If the sole use was supporting coffee hour, I might be swayed against the project. However, our kitchen is not adequate to support our mission of community outreach (Poe Middle School after-hours meals program, Belvedere Elementary weekend food program and Hypothermia Project), nor our larger parish meal requirements.
Furthermore, if we do anything to our kitchen, we need to bring it up to code. This will require significant below-foundation plumbing work as well as other modifications.
I believe the bathroom remodel is a related project which would be prudent to undertake in conjunction with the kitchen. I use the “I’m changing your water pump, so It would be smart to change out your timing belt since you are approaching 90k miles” analogy.
Finally, adding a shower and laundry will be a significant upgrade to help us in executing our Hypothermia Project Mission, as well as helping the Altar Guild with linens and other requirements.
In my life in the Navy I have found it useful to use a command philosophy to center the crew on “the main thing.” I’ve found an open discussion of the difference between “ownership” and “stewardship” is helpful in this regard.
Ownership vs. Stewardship
If I “own” something, I have choice to care for something as I am moved to (example: I don’t have to change the oil in my car, even though I know that I should). If I am a “steward” of something, I no longer have that latitude. I am entrusted with the care of that object. It is a matter of trust and obligation. It is different.
As members of St Alban’s, I believe we are stewards of our property, stewards of our mission that positively impact our community. It is truly a higher calling. I am committed to this project and strongly believe that this is a “must do.” I am optimistic that the feasibility study will determine that we have the congregational resolve and fiscal means to make this investment in our church. Let’s get to it!
Member, St. Alban’s Vestry
With the season of Lent coming upon us soon, I’ve been doing a little reading and research on some Lenten disciplines I might take on. I stumbled across a quote that spoke to me about the nature and need of our Lenten disciplines.
“Lent is a time for discipline, for confession, for honesty,” wrote Rt. Rev. Tom Wright, a New Testament scholar and retired Anglican Bishop of Durham, England, “not because God is mean or fault-finding or finger-pointing, but because he wants us to know the joy of being cleaned out, ready for all the good things he now has in store.”
Our Lenten discipline should challenge us spiritually and, if possible, physically. The spiritual challenge is necessary so that we can strengthen and grow our faith in God, to sustain us in difficult times and help us deal with sometimes-frightening uncertainty of these times.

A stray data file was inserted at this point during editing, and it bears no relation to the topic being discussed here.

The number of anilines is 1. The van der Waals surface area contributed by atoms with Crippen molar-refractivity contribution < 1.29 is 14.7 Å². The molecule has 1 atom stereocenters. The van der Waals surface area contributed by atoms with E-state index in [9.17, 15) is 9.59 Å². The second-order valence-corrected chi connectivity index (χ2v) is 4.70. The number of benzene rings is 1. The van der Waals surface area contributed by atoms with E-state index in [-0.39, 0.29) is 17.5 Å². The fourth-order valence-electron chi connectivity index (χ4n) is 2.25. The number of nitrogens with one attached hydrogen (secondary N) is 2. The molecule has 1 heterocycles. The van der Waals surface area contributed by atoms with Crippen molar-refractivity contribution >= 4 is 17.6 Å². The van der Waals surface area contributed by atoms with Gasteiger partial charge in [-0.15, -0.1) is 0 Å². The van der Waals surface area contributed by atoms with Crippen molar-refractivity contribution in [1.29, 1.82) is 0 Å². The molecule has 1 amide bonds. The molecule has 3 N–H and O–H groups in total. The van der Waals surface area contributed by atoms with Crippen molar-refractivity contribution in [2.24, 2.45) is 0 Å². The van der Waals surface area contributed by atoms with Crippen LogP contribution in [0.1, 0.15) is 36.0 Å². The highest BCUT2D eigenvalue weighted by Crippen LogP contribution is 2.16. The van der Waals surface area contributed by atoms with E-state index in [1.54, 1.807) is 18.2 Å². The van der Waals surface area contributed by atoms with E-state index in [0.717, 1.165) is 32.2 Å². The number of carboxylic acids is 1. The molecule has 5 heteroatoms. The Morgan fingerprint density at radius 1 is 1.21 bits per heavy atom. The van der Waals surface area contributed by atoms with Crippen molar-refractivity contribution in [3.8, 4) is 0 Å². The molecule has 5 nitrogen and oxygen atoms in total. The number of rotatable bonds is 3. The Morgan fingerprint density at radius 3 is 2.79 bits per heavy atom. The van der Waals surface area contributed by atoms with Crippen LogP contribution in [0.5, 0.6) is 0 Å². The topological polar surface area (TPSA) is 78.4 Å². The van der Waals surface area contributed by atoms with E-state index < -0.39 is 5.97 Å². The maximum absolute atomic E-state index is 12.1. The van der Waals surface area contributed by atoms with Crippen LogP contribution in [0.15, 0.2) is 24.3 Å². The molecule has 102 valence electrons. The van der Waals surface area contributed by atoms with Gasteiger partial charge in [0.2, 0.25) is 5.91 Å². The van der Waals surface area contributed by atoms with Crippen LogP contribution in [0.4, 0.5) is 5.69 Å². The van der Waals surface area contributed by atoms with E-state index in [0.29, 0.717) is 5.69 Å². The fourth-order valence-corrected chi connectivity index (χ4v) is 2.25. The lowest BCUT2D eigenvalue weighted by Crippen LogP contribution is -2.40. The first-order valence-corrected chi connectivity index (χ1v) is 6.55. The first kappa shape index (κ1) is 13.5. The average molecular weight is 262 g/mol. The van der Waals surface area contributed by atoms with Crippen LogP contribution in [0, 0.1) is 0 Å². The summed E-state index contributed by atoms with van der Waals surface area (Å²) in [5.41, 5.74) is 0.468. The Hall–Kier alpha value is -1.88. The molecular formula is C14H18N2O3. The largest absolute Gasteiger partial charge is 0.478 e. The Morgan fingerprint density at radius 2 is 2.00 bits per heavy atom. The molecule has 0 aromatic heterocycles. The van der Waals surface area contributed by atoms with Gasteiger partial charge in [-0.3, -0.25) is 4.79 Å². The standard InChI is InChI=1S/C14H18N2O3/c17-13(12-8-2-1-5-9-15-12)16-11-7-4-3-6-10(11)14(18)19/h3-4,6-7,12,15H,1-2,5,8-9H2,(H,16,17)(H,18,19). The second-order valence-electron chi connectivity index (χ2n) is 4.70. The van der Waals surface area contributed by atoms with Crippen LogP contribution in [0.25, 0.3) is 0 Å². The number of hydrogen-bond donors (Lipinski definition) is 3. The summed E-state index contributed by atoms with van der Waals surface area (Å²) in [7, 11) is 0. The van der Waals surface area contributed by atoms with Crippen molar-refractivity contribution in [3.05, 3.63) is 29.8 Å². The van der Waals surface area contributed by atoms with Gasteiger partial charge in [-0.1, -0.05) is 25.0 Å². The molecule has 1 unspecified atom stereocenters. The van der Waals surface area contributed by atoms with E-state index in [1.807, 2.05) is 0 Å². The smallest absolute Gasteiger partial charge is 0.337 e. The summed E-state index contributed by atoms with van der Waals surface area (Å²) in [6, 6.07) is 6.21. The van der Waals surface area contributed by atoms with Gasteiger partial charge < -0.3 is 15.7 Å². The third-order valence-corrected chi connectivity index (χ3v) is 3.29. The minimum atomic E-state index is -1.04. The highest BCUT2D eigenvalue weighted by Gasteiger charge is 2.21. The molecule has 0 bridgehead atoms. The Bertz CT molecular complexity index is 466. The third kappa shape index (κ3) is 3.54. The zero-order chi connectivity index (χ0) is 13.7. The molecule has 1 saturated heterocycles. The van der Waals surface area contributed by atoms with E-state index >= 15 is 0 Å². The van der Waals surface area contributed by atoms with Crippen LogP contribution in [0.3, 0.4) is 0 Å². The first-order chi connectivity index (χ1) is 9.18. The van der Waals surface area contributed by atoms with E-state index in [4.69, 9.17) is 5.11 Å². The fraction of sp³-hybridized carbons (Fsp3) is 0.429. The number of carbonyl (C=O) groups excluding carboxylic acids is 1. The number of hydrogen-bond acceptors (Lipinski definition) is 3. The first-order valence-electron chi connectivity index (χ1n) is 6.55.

A physical challenge is less about challenging ourselves, and more about learning to rely on God. When we engage in an act of self-denial (fasting, abstaining from certain food or drink, or even refraining from watching television or using the Internet), we redirect our cravings away from this world and direct that hunger and yearning toward God.
You may be surprised to see the many unexpected ways in which God provides. In an age of instant gratification, fasting gives us a little insight into what it might be like to be truly hungry, and unsure of where your next meal might come from.
If you’re wondering how you might exercise your faith and grow closer to Christ, here are a few ideas for Lenten disciplines:
Join St. Alban’s in daily morning prayer at 8:00am, either in our small downstairs chapel or online through our Facebook Live broadcasts.
Food Stamp Challenge
Several years ago we encouraged our families to try a “food stamp challenge” where each family would try to live on a very limited daily budget for food — roughly the equivalent amount a family receives on government food assistance. Like fasting, this exercise gives you a new perspective on the daily struggles of low-income families.
Study & Reading
Our Library Committee will have selected books available in the narthex. Pick one up and commit to daily reading and study.
Just for fun, try out Lent Madness — a zany and somewhat bizarre take on March Madness. Instead of hoops and baskets, we have saints and martyrdom! It starts on Ash Wednesday and proceeds daily through Lent, as saints are voted to advance toward the finals and the Golden Halo. It’s a fun way to learn about saints, those Christian faithful who have gone before us.
Finally, make sure to join us for our special Wednesday evening Lenten lecture series. This year, Dr. Hannah Matis of the Virginia Theological Seminary will walk us through several historical highlights related to the founding of the Anglican and Episcopal churches. It’s going to be fascinating and fun; here are the dates and details.
Lent is a time to reflect and remove those things that get in the way of our relationships with God. It’s a time of self-examination and soul-searching, and a time for growth, as we ready ourselves for the Great Feast of Easter.